“We must get serious about Moving Broadband Forward,” Sen. Vinehout said. “Real broadband is an essential service for families, for students, and for businesses. It will do far more to keep and attract young people to Wisconsin than an advertising campaign in Chicago.”

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Citizen Action Endorses Tim Burns for State Supreme Court

Posted by Citizen Action of Wisconsin, Robert Kraig
Citizen Action of Wisconsin, Robert Kraig
Robert Kraig is Executive Director, Citizen Action of Wisconsin, 221 S. 2nd St.,
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on Thursday, 15 February 2018
in Wisconsin

tim-burnsBurns a breath of fresh air in corrupt Supreme Court election process says statewide progressive social justice group.


MILWAUKEE, WI - Citizen Action of Wisconsin, a statewide progressive social justice group with members across Wisconsin, announced Tuesday its endorsement of Tim Burns for State Supreme Court in the primary election on February 20. The Citizen Action board of directors is making the endorsement after an extensive process that included a candidate forum, intensive candidate interviews, and input from Citizen Action Organizing Co-op leaders throughout Wisconsin. Citizen Action’s Organizing Co-ops are member-owned democratically elected chapters throughout Wisconsin.

What impresses Citizen Action leaders and members about Tim Burns is his willingness to discuss his progressive values with voters instead of perpetuating the charade that a judge’s philosophy does not influence their decisions. Wisconsin needs a Supreme Court Justice who will fight for average people against the big corporate interests that are rigging the Wisconsin judiciary.

Citizen Action members and leaders believe that the traditional nonpartisan model for State Supreme Court campaigns is now badly outdated because dark money campaigns by right wing groups and corporate interests have taken over the Wisconsin State Supreme Court. To tell voters that a judge’s values or their financial benefactors don’t impact their decisions is misleading and undemocratic.

Tim Burns offers the sharpest contrast to the right-wing candidate Michael Screnock, who is running a typical “trojan horse” right-wing judicial campaign. Screnock claims he will be a nonpartisan judge who merely interprets the law, but is the chosen candidate of Scott Walker and the Republican establishment. Screnock, who was arrested at an anti-women’s choice protest for blocking access to care, cut his teeth at a union busting law firm defending two of the most hyper-partisan actions in Wisconsin history: Act 10 and the partisan legislative maps that may be overturned by the U.S. Supreme Court. Screnock is receiving more than half of his campaign resources from the Republican Party. Screnock’s radio ad which is running on right-wing talks shows touts his “conservative” credentials and his appointment by Scott Walker.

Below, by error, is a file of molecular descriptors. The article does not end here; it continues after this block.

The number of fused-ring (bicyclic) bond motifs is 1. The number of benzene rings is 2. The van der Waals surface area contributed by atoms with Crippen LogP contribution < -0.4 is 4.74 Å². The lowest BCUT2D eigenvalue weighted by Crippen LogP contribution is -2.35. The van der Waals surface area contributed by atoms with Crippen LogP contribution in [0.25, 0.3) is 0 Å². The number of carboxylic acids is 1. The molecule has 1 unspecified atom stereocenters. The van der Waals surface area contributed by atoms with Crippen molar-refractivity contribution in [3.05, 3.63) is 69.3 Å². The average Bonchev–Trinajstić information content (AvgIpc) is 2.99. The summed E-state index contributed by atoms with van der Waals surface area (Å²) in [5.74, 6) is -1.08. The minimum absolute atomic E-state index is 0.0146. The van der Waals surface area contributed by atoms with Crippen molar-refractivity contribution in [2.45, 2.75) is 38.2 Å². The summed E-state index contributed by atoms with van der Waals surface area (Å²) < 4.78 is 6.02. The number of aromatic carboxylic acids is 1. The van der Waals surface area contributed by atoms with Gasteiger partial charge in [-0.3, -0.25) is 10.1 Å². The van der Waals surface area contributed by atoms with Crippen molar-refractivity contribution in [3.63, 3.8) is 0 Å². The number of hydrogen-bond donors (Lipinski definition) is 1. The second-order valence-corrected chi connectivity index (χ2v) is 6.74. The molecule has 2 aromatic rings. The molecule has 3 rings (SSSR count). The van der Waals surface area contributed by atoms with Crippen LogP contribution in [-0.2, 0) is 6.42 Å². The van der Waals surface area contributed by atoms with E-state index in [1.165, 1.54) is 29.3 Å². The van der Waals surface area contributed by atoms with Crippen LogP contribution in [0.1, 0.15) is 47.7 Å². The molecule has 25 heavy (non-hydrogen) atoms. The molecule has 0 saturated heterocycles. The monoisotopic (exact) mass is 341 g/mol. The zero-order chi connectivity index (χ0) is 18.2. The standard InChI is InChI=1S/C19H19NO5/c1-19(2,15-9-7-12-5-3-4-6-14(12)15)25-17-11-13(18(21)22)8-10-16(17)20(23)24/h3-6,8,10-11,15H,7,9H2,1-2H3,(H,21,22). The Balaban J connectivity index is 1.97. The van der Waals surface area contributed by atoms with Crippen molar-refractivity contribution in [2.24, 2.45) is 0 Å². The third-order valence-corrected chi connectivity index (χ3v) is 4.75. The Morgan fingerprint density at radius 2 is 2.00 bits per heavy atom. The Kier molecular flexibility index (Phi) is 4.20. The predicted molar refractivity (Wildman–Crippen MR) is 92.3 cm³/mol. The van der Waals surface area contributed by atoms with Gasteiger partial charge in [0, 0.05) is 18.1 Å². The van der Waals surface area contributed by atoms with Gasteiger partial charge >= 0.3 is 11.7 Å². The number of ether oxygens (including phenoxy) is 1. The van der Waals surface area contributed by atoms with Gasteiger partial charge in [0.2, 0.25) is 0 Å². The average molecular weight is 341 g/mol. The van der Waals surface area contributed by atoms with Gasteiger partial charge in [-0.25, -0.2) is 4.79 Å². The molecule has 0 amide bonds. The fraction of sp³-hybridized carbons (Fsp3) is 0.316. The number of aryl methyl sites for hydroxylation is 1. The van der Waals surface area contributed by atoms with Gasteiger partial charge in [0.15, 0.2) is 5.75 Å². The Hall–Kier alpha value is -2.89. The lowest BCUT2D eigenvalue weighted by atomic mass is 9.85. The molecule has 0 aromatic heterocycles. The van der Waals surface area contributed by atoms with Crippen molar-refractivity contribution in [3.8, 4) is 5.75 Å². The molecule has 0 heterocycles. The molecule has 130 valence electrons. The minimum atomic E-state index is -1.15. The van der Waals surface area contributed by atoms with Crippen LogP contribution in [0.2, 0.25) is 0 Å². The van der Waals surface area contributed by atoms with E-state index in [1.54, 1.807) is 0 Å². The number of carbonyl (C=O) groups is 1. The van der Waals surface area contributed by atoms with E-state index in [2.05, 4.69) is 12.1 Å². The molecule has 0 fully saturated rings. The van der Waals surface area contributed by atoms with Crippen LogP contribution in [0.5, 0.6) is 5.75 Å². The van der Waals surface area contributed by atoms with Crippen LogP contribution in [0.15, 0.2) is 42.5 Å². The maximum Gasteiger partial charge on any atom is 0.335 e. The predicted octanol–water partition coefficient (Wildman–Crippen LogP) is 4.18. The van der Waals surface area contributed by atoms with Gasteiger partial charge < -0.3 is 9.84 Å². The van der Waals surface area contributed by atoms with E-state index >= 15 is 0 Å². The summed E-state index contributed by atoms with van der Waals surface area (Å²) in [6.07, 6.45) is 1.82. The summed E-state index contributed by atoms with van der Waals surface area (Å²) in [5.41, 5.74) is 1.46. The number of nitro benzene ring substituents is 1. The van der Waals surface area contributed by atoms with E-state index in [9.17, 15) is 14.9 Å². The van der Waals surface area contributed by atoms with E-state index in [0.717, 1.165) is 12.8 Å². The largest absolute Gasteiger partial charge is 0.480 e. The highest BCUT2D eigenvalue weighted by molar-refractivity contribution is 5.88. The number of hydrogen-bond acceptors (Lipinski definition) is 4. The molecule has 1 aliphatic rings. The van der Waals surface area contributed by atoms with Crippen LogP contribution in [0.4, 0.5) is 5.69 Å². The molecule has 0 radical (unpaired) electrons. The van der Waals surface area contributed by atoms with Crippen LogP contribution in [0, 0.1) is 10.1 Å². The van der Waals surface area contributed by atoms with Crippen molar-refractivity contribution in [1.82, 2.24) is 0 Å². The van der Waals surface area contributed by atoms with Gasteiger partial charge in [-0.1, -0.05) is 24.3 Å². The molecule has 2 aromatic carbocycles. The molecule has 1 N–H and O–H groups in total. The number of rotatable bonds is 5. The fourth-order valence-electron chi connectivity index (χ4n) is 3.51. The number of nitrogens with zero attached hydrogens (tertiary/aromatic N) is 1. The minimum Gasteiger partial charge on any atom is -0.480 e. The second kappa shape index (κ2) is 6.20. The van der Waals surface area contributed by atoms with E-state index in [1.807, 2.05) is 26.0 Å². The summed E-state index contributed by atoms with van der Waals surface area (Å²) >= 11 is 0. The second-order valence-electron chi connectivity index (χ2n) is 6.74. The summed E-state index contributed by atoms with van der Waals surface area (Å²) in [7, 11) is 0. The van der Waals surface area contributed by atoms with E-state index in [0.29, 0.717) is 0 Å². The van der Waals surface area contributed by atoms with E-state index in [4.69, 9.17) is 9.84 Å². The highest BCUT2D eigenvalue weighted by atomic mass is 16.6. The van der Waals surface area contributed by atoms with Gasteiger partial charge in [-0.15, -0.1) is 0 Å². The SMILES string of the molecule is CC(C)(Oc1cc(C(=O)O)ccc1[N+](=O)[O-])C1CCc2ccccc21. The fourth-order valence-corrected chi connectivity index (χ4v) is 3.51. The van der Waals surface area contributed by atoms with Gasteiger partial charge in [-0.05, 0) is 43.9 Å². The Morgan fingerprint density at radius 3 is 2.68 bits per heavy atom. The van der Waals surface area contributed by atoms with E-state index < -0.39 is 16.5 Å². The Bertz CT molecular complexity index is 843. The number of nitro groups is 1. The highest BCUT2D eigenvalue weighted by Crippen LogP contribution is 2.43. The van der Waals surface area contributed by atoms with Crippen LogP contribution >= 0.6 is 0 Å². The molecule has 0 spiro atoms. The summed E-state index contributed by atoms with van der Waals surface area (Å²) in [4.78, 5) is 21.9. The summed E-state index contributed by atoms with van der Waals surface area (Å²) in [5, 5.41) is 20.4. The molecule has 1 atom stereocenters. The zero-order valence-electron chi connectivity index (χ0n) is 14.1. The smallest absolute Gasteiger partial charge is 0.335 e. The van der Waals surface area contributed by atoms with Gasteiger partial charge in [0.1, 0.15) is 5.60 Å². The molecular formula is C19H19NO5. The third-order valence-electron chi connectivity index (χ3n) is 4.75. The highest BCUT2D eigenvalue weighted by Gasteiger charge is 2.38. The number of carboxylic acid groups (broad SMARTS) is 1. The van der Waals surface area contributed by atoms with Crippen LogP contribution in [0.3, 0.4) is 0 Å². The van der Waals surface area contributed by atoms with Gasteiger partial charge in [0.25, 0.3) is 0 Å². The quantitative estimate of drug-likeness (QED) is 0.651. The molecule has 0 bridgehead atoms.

Screnock’s assertion that he will neutrally interpret the law is also debunked by his support for the John Doe decision to radically rewrite campaign finance law, protecting Scott Walker from prosecution for coordination with dark money groups that was widely believed to be illegal at the time. In addition, Screnock is setting up to have most of his general election campaign bankrolled by the same right-wing dark money groups which coordinated with Scott Walker’s 2012 campaign and have pumped millions into campaigns in support of right-wing Supreme Court justices.

robert_kraig“It is long overdue for a Supreme Court candidate to run openly as a representative of average people against the big corporate interests which dominate Wisconsin government and the current Supreme Court. That is why Citizen Action is proud to endorse Tim Burns for State Supreme Court,” said Robert Kraig, Executive Director of Citizen Action of Wisconsin.

“The deceitful playbook of right-wing judges is to claim to be neutral while nullifying laws and radically rewriting our Constitution for the benefit of big corporate interests. For two decades Wisconsin Supreme Court elections have been dominated by a series of big money candidates who have grossly misled the public about their partisan and ideological agendas. In this toxic judicial environment, Tim Burns is a breath of fresh air.”

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Citizen Action of Wisconsin is Proud to be a Union Employer, OPEIU Local 9, AFL-CIO, citizenactionwi.org

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Moving Broadband Forward for Wisconsin

Posted by Kathleen Vinehout, State Senator 31st District
Kathleen Vinehout, State Senator 31st District
Kathleen Vinehout of Alma is an educator, business woman, and farmer who is now
User is currently offline
on Tuesday, 13 February 2018
in Wisconsin